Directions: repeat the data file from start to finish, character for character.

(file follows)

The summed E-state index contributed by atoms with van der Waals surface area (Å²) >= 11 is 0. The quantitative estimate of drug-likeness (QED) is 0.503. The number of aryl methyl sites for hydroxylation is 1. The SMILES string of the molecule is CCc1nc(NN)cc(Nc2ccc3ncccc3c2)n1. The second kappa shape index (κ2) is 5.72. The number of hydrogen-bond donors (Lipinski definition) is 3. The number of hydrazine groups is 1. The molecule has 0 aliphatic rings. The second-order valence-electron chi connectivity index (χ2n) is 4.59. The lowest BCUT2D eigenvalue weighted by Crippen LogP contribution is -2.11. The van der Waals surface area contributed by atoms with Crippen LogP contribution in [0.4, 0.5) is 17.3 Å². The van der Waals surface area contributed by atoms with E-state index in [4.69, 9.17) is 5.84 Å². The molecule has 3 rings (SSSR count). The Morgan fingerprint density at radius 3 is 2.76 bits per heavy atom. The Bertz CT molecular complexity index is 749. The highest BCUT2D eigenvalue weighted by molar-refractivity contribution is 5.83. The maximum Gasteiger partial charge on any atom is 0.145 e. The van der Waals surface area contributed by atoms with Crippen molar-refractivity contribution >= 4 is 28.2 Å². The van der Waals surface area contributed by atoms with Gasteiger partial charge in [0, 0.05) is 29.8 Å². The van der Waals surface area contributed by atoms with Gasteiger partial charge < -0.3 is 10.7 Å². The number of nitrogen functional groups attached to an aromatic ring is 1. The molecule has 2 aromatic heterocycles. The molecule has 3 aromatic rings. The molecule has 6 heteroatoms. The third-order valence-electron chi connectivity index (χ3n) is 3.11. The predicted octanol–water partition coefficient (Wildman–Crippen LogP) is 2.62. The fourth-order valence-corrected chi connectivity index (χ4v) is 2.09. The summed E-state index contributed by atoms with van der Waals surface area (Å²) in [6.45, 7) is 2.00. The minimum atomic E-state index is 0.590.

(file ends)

The summed E-state index contributed by atoms with van der Waals surface area (Å²) >= 11 is 0. The quantitative estimate of drug-likeness (QED) is 0.503. The number of aryl methyl sites for hydroxylation is 1. The SMILES string of the molecule is CCc1nc(NN)cc(Nc2ccc3ncccc3c2)n1. The second kappa shape index (κ2) is 5.72. The number of hydrogen-bond donors (Lipinski definition) is 3. The number of hydrazine groups is 1. The molecule has 0 aliphatic rings. The second-order valence-electron chi connectivity index (χ2n) is 4.59. The lowest BCUT2D eigenvalue weighted by Crippen LogP contribution is -2.11. The van der Waals surface area contributed by atoms with Crippen LogP contribution in [0.4, 0.5) is 17.3 Å². The van der Waals surface area contributed by atoms with E-state index in [4.69, 9.17) is 5.84 Å². The molecule has 3 rings (SSSR count). The Morgan fingerprint density at radius 3 is 2.76 bits per heavy atom. The Bertz CT molecular complexity index is 749. The highest BCUT2D eigenvalue weighted by molar-refractivity contribution is 5.83. The maximum Gasteiger partial charge on any atom is 0.145 e. The van der Waals surface area contributed by atoms with Crippen molar-refractivity contribution >= 4 is 28.2 Å². The van der Waals surface area contributed by atoms with Gasteiger partial charge in [0, 0.05) is 29.8 Å². The van der Waals surface area contributed by atoms with Gasteiger partial charge < -0.3 is 10.7 Å². The number of nitrogen functional groups attached to an aromatic ring is 1. The molecule has 2 aromatic heterocycles. The molecule has 3 aromatic rings. The molecule has 6 heteroatoms. The third-order valence-electron chi connectivity index (χ3n) is 3.11. The predicted octanol–water partition coefficient (Wildman–Crippen LogP) is 2.62. The fourth-order valence-corrected chi connectivity index (χ4v) is 2.09. The summed E-state index contributed by atoms with van der Waals surface area (Å²) in [6.45, 7) is 2.00. The minimum atomic E-state index is 0.590.